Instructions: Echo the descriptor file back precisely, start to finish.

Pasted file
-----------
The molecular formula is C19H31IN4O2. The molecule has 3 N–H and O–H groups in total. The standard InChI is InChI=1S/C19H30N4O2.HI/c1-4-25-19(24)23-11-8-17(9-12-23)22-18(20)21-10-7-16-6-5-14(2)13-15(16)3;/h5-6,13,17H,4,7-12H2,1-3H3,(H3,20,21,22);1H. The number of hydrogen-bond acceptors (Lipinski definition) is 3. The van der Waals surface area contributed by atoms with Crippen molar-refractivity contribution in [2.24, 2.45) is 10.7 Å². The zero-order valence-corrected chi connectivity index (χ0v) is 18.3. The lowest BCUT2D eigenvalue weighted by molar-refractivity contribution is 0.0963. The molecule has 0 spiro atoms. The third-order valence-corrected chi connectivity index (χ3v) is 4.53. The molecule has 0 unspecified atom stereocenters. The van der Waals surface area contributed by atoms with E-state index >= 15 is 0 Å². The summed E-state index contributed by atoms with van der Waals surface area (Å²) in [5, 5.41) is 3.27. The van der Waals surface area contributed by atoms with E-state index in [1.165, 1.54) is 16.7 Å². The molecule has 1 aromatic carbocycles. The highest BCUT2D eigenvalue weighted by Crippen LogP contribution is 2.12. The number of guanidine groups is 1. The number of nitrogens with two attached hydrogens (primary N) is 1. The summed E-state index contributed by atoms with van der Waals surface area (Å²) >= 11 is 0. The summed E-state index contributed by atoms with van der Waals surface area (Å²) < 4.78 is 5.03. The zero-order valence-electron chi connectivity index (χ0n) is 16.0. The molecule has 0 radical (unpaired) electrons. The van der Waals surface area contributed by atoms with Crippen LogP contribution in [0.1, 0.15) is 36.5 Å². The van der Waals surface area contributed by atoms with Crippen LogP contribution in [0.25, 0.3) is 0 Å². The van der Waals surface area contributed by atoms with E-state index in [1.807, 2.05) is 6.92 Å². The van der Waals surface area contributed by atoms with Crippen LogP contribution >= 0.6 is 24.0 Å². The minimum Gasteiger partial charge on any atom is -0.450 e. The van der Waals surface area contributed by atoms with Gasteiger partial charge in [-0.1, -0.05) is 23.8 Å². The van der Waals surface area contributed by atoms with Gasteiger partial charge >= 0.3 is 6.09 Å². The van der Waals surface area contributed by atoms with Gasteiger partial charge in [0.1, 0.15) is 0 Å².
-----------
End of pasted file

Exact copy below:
The molecular formula is C19H31IN4O2. The molecule has 3 N–H and O–H groups in total. The standard InChI is InChI=1S/C19H30N4O2.HI/c1-4-25-19(24)23-11-8-17(9-12-23)22-18(20)21-10-7-16-6-5-14(2)13-15(16)3;/h5-6,13,17H,4,7-12H2,1-3H3,(H3,20,21,22);1H. The number of hydrogen-bond acceptors (Lipinski definition) is 3. The van der Waals surface area contributed by atoms with Crippen molar-refractivity contribution in [2.24, 2.45) is 10.7 Å². The zero-order valence-corrected chi connectivity index (χ0v) is 18.3. The lowest BCUT2D eigenvalue weighted by molar-refractivity contribution is 0.0963. The molecule has 0 spiro atoms. The third-order valence-corrected chi connectivity index (χ3v) is 4.53. The molecule has 0 unspecified atom stereocenters. The van der Waals surface area contributed by atoms with E-state index >= 15 is 0 Å². The summed E-state index contributed by atoms with van der Waals surface area (Å²) in [5, 5.41) is 3.27. The van der Waals surface area contributed by atoms with E-state index in [1.165, 1.54) is 16.7 Å². The molecule has 1 aromatic carbocycles. The highest BCUT2D eigenvalue weighted by Crippen LogP contribution is 2.12. The number of guanidine groups is 1. The number of nitrogens with two attached hydrogens (primary N) is 1. The summed E-state index contributed by atoms with van der Waals surface area (Å²) >= 11 is 0. The summed E-state index contributed by atoms with van der Waals surface area (Å²) < 4.78 is 5.03. The zero-order valence-electron chi connectivity index (χ0n) is 16.0. The molecule has 0 radical (unpaired) electrons. The van der Waals surface area contributed by atoms with Crippen LogP contribution in [0.1, 0.15) is 36.5 Å². The van der Waals surface area contributed by atoms with Crippen LogP contribution in [0.25, 0.3) is 0 Å². The van der Waals surface area contributed by atoms with E-state index in [1.807, 2.05) is 6.92 Å². The van der Waals surface area contributed by atoms with Crippen LogP contribution >= 0.6 is 24.0 Å². The minimum Gasteiger partial charge on any atom is -0.450 e. The van der Waals surface area contributed by atoms with Gasteiger partial charge in [-0.1, -0.05) is 23.8 Å². The van der Waals surface area contributed by atoms with Gasteiger partial charge >= 0.3 is 6.09 Å². The van der Waals surface area contributed by atoms with Gasteiger partial charge in [0.1, 0.15) is 0 Å².